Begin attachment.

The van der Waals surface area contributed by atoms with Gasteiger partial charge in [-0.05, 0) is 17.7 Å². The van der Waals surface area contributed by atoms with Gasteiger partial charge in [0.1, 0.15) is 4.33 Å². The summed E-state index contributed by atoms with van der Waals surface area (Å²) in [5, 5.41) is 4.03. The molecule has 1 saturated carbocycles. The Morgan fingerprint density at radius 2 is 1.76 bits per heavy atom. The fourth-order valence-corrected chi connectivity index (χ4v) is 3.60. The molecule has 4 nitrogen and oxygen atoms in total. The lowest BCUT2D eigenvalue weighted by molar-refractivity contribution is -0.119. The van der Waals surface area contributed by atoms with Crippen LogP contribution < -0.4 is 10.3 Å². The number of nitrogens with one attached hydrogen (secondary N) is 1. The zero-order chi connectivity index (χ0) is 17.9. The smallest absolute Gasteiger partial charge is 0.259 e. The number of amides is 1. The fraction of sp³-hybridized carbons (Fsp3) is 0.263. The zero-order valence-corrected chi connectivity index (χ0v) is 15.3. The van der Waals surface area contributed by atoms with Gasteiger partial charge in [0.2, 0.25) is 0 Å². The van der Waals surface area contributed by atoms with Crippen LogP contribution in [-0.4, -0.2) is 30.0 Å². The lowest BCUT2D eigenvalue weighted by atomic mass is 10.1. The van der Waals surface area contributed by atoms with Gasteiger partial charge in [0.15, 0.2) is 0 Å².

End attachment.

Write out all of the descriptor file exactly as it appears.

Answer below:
The van der Waals surface area contributed by atoms with Gasteiger partial charge in [-0.05, 0) is 17.7 Å². The van der Waals surface area contributed by atoms with Gasteiger partial charge in [0.1, 0.15) is 4.33 Å². The summed E-state index contributed by atoms with van der Waals surface area (Å²) in [5, 5.41) is 4.03. The molecule has 1 saturated carbocycles. The Morgan fingerprint density at radius 2 is 1.76 bits per heavy atom. The fourth-order valence-corrected chi connectivity index (χ4v) is 3.60. The molecule has 4 nitrogen and oxygen atoms in total. The lowest BCUT2D eigenvalue weighted by molar-refractivity contribution is -0.119. The van der Waals surface area contributed by atoms with Crippen LogP contribution < -0.4 is 10.3 Å². The number of nitrogens with one attached hydrogen (secondary N) is 1. The zero-order chi connectivity index (χ0) is 17.9. The smallest absolute Gasteiger partial charge is 0.259 e. The number of amides is 1. The fraction of sp³-hybridized carbons (Fsp3) is 0.263. The zero-order valence-corrected chi connectivity index (χ0v) is 15.3. The van der Waals surface area contributed by atoms with Gasteiger partial charge in [0.2, 0.25) is 0 Å². The van der Waals surface area contributed by atoms with Crippen LogP contribution in [-0.4, -0.2) is 30.0 Å². The lowest BCUT2D eigenvalue weighted by atomic mass is 10.1. The van der Waals surface area contributed by atoms with Gasteiger partial charge in [0.15, 0.2) is 0 Å².